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So you call that research? : mending methodological biases in strategy and organization departments of top\ud business schools

By Pursey Heugens and Michael J. Mol


We believe that all strategy and organization (SO) scholars should be able to decide for themselves whether to specialize in certain parts of the knowledge cycle or adopt a broader, multi-method view on the scientific process. In a situation of ―methodological pluralism‖, individuals might choose to contribute to the construction of new administrative theories by means of qualitative works like case studies, ethnographies, biographies, or grounded theory studies (e.g., see Denzin and Lincoln, 2000). Others could then specialize in testing these theories by means of experiments, surveys, or longitudinal econometric studies (e.g., see Lewis-Beck, 1987-2004). Again others could combine both approaches in Herculean attempts to conduct high-impact, integrative research with the potential to change the way we understand the field as a whole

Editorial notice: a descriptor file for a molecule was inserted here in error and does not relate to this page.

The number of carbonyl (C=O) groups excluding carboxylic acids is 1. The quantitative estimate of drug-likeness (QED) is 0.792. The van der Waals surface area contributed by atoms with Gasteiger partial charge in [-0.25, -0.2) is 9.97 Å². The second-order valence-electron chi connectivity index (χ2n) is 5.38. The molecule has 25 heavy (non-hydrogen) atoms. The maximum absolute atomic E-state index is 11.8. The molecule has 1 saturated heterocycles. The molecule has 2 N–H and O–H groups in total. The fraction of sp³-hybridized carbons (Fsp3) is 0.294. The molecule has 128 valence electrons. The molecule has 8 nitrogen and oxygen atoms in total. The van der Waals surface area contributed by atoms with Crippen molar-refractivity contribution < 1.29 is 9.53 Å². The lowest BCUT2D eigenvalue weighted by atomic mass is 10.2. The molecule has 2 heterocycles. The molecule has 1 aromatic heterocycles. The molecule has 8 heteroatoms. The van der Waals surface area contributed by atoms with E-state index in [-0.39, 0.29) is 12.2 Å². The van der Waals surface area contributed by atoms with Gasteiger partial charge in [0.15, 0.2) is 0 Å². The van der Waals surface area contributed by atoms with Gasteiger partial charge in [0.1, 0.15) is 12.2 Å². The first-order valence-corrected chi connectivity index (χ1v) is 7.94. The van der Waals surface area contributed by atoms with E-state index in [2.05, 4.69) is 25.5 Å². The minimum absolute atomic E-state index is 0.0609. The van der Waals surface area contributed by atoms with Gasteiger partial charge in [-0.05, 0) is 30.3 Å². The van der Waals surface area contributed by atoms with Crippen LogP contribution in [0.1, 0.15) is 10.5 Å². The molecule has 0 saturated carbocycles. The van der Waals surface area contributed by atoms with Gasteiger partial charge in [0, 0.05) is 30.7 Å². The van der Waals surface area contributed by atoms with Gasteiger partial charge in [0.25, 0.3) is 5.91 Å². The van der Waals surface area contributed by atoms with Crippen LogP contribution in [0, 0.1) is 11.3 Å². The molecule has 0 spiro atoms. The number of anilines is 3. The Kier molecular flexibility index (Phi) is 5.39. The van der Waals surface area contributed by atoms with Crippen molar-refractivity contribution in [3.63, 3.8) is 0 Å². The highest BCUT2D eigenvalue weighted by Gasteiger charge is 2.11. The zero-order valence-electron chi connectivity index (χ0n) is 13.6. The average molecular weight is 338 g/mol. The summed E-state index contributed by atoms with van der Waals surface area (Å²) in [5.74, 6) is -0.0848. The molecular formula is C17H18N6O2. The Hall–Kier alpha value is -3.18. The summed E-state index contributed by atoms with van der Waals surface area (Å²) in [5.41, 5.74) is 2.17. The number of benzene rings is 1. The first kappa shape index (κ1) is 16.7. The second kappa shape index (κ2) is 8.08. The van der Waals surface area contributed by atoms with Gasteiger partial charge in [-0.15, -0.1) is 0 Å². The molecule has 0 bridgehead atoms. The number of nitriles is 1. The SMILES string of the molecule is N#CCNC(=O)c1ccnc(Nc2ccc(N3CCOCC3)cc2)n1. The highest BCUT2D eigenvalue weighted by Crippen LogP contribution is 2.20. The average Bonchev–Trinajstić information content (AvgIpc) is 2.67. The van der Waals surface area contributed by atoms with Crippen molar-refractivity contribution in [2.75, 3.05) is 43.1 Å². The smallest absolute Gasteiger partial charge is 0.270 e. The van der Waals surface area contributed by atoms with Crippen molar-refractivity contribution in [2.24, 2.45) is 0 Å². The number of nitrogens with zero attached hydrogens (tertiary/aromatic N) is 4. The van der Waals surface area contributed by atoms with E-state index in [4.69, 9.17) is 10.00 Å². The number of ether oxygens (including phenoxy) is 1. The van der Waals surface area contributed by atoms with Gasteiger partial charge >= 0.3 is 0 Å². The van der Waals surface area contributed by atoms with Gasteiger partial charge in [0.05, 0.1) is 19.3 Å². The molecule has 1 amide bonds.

Topics: HF, LB
Publisher: Sage Publications Ltd
Year: 2005
OAI identifier: oai:wrap.warwick.ac.uk:4485

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